There are 4 parts or levels to the Ball Box that make this SkeeBall game unique are as follows :

1) Top Panel : balls are aimed at and fall into PVC pipes with assigned point values on this panel. The assigned point values vary depending on the difficulty for the player to get the balls into the pipes.

2) Sub Panel : Pipes slide thru holes in the Top Panel and down 2-to-4” to sit on top of the Sub Panel. It has smaller holes preventing the pipes from going further but still allows the balls to pass through.

3) Ball Router : a 4” high box with angled spacers beneath the Sub-Panel which routs/directs the balls into pre-determined ball channels in the Ball Channel box below that are associated with specific pipe holes.

4) Ball Channels : the ball channels into which the ball is routed/directed to by the Ball Router box. The balls roll down these channels and connect to extended channels under the Alley.


Step 2:


Picture # 1

24” W x 36” L x ½” Thick

Size of entire SkeeBall was initially determined to be 24” Wide (Length to be determined later). Reasonable Length of Ball Receiver (Ball Box) section was determined to be 36” Long .

Connecting the Ball Box to the Alley is not a cause for concern now or later, since needed adjustments, and there will be some, can very easily be made. For now, the focus is on building the Ball Box.

This is a traditional 7 pipe layout, where the PVC pipes selected (you can determine your own desired sizes) have been placed on the Top Panel of the Ball Box and their outside diameters traced and the holes cut.

PCV outside diameters were 5” on both top outer holes (4½” inside), 6½” holes on top 2 middle holes (used 6” reducers for a little visual design … inside diameter is 4½”), a large 7” main hole (6 ½” inside) , and two 4” bottom holes (3½” inside).


Picture # 2

24” W x 36” L x ½” Thick

The Sub-Panel is a near replica of the Top Panel. The Top Panel is placed on top of a blank Sub-Panel, the pipes are inserted into the Top Panel holes, then only the inside diameters of the pipes are outlined. These holes are then cut on the Sub-Panel.

The Sub-Panel is used as a base to stop and support the PVC pipes when placed through the Top Panel … the holes are too small for the pipes to fall through, but large enough for balls to fall through.

Connecting the 2 top corner pipes :

Balls drop into the Ball Router box immediately below the Sub-Panel, and are routed to the Ball Channel box channels related to specific pipes. Problem : 2 top corner pipes use same ball channel.


The Ball Router box’s internal channels for the top left corner pipe crosses over the top of the large 7” pipe and connects to the top right corner pipe’s channel … the 7” pipe hole is cut in approx. ½ to enable the crossover, but its still large enough to allow balls for the 7” pipe to fall into their assigned ball channel.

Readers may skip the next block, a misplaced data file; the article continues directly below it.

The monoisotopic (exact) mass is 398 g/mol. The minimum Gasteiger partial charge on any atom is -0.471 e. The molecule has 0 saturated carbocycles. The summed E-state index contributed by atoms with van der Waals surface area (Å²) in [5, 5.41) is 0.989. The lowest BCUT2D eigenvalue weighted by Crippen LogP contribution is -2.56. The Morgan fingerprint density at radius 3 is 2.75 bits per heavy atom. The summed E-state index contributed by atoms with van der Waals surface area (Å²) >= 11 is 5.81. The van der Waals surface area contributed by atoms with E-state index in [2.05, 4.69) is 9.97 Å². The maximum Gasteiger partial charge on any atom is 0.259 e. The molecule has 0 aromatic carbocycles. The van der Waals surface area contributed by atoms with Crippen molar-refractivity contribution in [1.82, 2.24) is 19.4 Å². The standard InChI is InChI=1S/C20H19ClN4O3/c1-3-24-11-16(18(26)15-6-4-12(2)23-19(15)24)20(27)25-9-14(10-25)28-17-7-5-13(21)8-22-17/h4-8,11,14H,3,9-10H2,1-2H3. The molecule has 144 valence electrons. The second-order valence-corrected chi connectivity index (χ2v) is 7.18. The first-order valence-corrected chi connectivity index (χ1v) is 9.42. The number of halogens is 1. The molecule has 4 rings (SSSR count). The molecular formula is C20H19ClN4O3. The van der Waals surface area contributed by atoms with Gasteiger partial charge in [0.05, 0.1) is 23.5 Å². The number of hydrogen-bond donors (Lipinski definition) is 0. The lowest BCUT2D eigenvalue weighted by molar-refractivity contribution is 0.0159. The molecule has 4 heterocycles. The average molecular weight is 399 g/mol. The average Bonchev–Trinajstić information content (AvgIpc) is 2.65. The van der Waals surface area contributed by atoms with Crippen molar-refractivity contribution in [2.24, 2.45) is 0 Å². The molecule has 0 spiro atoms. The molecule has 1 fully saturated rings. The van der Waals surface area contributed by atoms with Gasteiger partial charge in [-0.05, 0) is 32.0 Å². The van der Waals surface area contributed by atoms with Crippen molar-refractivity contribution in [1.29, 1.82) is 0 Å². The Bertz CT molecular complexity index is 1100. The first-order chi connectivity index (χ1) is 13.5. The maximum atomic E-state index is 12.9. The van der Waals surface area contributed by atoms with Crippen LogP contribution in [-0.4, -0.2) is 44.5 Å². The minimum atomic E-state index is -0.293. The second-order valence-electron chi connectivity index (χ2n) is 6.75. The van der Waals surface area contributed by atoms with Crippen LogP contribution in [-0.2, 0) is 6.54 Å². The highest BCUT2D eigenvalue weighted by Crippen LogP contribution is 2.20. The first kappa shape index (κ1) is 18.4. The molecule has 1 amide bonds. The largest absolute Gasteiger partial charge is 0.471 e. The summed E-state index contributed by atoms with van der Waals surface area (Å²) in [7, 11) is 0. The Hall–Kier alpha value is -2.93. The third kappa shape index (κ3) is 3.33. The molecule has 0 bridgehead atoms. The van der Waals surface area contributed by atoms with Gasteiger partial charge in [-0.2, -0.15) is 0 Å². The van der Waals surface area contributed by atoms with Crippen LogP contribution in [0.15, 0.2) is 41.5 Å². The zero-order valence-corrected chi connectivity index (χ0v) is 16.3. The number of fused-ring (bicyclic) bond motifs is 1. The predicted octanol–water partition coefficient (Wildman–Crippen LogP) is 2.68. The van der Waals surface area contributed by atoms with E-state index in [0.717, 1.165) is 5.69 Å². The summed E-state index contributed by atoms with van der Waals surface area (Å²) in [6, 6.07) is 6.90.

Step 3:

Parts 1 & 2 TOP + SUB PANELS

Picture # 1

Here is a picture of the Top Panel on top of the Sub-Panel --- note the size differences in the holes … (this will comfortably allow both the PVC pipes to sit on top of the Sub-Panel without falling through and the balls to easily drop into the next section – Part 3 the Ball Router).

Note :

Note the hole configuration of the large 7” hole … the hole in the Sub-Panel is almost ½ its size.

Note the wide gap in the Sub-Panel between the large 7” hole and the hole above it … there is enough room to accommodate the ball from the top Left hole to roll over to the channel used by the top Right hole … since they are both worth 100 points, and want to come out in the same Ball Channel in the Alley.


Picture # 2

A little space is needed between the Top and Sub Panels :

2x4 or other suitable size spacer boards are placed between the Top Panel and the Sub-Panel when being assembled, to provide some degree of depth (1½” here) between these two panels, thus providing some stability and gripping power for the PVC pipes that will be placed into the Top Panel and resting on top of the Sub-Panel.

Gluing or nailing at this time is not recommended … leave them loose at this time.

Depending on the depth of the spacing between the 2 panels, be sure to leave enough PVC pipe rising above the Top Panel (at least 1”), plus an extra ½” if kids foam pads are to be used (recommended).

Step 4:

Parts 1 & 2 TOP + SUB PANELS

Picture # 1

This tentatively shows the spacing between the 2 panels when they will be connected. Any preferred gap size can be adjusted as needed.


Picture # 2

During construction, it was discovered that it would be best to use ‘L’ brackets to secure the pipes directly to the Sub-Panel for greater stability.

Parts 1 & 2 TOP + SUB PANELS

Picture # 3

Both Panels shown with PVC pipes inserted.

Note that the Sub-Panel is supporting the pipes.


Picture # 4